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How visits are organised

Before a visit, HMRC will confirm the following details with you:

  • the person the VAT officer wants to see
  • a mutually convenient appointment date and time
  • the name and contact number of the officer carrying out the visit
  • which records the officer will need to see, and for which tax periods
  • how long the visit is likely to take
  • any matters you are unsure of, so that the officer can be better prepared to answer your queries

HMRC will confirm all the above information in writing unless the time before the visit is too short to allow it. They will generally give you seven days notice of any visit unless you want an earlier one, for example to get your claim paid more quickly.

If you need to postpone a visit, please give as much notice as possible so HMRC can make alternative arrangements. In some cases, VAT officers will visit without making an appointment. If they do they will explain why when they visit you.

What happens during a visit

When a VAT officer arrives, they will identify themselves by name, produce their ID card and explain why they're there. They'll be quick and efficient to keep the disruption to your business to a minimum.

First, they'll discuss the various aspects of your business with you. Then they'll examine your business records and, where appropriate, inspect the premises and any goods on the premises.

They will also take some details of supplies made to, or by, you. This is so that they can cross-check the correct tax treatment in your suppliers' or customers' records. On some occasions, this will be the main purpose of the visit. If this is the case, the VAT officer will tell you when making the appointment.

At the end of the visit, the VAT officer will:

  • review with you the work carried out during the visit
  • explain any areas of concern they have identified, discuss them with you and agree any future action needed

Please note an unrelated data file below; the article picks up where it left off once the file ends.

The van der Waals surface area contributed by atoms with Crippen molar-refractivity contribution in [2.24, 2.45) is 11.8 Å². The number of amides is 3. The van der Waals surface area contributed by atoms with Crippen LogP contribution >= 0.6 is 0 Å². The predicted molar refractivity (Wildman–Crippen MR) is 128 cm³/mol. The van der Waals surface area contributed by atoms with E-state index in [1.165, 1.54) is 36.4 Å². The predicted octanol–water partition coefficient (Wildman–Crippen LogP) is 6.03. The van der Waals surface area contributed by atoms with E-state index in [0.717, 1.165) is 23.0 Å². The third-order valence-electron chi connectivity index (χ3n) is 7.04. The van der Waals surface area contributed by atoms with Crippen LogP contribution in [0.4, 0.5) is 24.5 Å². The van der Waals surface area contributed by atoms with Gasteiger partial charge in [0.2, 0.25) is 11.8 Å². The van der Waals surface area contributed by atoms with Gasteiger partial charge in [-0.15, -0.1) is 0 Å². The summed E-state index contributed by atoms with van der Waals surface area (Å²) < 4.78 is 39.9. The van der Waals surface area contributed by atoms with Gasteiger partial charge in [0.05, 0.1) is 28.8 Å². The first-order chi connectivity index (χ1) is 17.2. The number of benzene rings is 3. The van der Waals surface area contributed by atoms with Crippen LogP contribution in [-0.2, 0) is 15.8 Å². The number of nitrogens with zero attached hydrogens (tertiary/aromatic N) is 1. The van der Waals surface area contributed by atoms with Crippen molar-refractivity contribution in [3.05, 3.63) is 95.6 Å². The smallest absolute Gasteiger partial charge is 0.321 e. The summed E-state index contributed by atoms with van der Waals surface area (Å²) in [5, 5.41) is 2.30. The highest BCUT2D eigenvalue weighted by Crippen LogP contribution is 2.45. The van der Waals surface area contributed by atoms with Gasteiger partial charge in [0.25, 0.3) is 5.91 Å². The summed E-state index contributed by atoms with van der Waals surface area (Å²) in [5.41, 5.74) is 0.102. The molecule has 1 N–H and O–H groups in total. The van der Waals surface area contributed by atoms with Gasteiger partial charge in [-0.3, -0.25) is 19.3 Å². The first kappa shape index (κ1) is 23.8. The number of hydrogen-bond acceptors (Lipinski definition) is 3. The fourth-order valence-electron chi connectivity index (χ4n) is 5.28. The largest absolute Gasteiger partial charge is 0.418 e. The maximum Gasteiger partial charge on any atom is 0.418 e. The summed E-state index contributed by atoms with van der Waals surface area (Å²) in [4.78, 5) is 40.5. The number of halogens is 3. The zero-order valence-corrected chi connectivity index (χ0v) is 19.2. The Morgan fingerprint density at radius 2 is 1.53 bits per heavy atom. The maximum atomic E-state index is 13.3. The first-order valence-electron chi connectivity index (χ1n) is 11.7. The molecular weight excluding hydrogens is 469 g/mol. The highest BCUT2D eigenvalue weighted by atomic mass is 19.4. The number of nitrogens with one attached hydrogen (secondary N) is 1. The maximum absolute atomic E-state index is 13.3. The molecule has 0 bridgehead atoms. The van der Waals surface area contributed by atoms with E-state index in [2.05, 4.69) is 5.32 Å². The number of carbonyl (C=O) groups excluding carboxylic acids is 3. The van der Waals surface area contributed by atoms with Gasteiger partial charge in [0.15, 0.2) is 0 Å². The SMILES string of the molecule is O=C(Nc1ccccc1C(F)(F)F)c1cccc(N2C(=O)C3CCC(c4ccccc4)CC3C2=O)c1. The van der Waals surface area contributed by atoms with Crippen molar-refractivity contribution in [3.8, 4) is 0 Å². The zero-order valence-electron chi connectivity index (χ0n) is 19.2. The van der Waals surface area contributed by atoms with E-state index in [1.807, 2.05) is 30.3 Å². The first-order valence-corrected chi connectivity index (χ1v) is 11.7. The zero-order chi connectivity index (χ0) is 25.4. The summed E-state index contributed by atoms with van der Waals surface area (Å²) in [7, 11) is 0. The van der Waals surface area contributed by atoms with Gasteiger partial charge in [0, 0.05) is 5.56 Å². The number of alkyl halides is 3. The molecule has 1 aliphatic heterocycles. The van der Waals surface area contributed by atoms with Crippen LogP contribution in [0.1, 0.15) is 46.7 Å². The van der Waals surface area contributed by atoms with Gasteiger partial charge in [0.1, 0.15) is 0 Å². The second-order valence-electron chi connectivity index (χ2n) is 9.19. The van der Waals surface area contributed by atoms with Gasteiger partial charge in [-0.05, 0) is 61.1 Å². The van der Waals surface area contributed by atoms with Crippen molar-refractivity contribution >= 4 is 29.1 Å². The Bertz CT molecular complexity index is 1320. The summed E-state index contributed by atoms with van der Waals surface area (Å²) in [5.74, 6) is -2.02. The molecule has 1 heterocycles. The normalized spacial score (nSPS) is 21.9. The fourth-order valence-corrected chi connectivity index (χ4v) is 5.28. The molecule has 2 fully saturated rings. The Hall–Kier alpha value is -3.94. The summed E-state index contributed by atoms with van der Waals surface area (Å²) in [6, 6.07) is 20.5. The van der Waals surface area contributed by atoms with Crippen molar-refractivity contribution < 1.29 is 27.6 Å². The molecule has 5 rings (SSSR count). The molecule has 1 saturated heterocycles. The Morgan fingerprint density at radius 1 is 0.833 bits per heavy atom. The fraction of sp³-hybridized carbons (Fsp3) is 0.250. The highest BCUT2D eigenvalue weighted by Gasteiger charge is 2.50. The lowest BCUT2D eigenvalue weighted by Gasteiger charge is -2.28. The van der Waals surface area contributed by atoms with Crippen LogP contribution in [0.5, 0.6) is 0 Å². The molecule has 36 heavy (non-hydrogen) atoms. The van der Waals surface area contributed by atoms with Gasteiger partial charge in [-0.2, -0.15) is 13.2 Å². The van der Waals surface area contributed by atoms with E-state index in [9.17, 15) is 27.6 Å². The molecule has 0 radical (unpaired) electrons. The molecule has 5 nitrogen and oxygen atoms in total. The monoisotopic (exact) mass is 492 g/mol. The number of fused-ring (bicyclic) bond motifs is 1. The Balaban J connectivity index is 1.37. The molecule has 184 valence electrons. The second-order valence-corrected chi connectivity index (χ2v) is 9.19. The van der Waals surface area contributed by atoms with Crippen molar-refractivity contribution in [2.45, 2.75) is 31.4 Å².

• explain any adjustment they need to make to the VAT payable, agree it with you as far as possible and explain how it will be made
  • tell you if you have overpaid or underpaid

Where there is anything you need to pay, or any payment due to you, HMRC will confirm this with you in writing - generally a few days later. If you disagree with a decision, first discuss it with the visiting officer. In any case, they'll tell you how to get a review of the decision or how you can appeal if you disagree with it.

Remember that even if a VAT officer does not find any mistakes in your records during a visit, you must not assume that this means you are accounting for VAT completely correctly. The officer will not normally have time to examine all of your records, so it will still be your responsibility to ensure that correct accounts are kept and that the correct payments are made.

Read about appealing against decisions made on your VAT

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What happens after a visit

Afterwards, if you or HMRC think it's necessary, HMRC will write to you with a summary of the visit, along with any rulings, agreements or recommendations. If there are any unresolved matters HMRC will give you a reasonable amount of time to provide further information. If you disagree with any decisions, or wish to appeal on other grounds, you may appeal to an independent tribunal.

If you think that an officer has exceeded his or her authority or acted improperly, you can ask for an explanation. If you're not satisfied you may wish to make a formal complaint.

Find out how to make a complaint to HMRC

Read the complaints factsheet (PDF 67K)

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How you can help

During the visit, please help the VAT officer understand your business and records and co-operate fully with them. If you refuse to show the VAT officer the records they want to see they can use legal powers to obtain relevant records. If you want further explanation, you should contact the officer's manager. The officer will provide their manager's contact details if you ask for them.

Apart from that, the best way of helping is:

  • keep your records, accounts and payments up to date
  • contact HMRC whenever there's anything you're unsure about
  • provide HMRC with the information they request within the specified time

Read about accounts and records for your VAT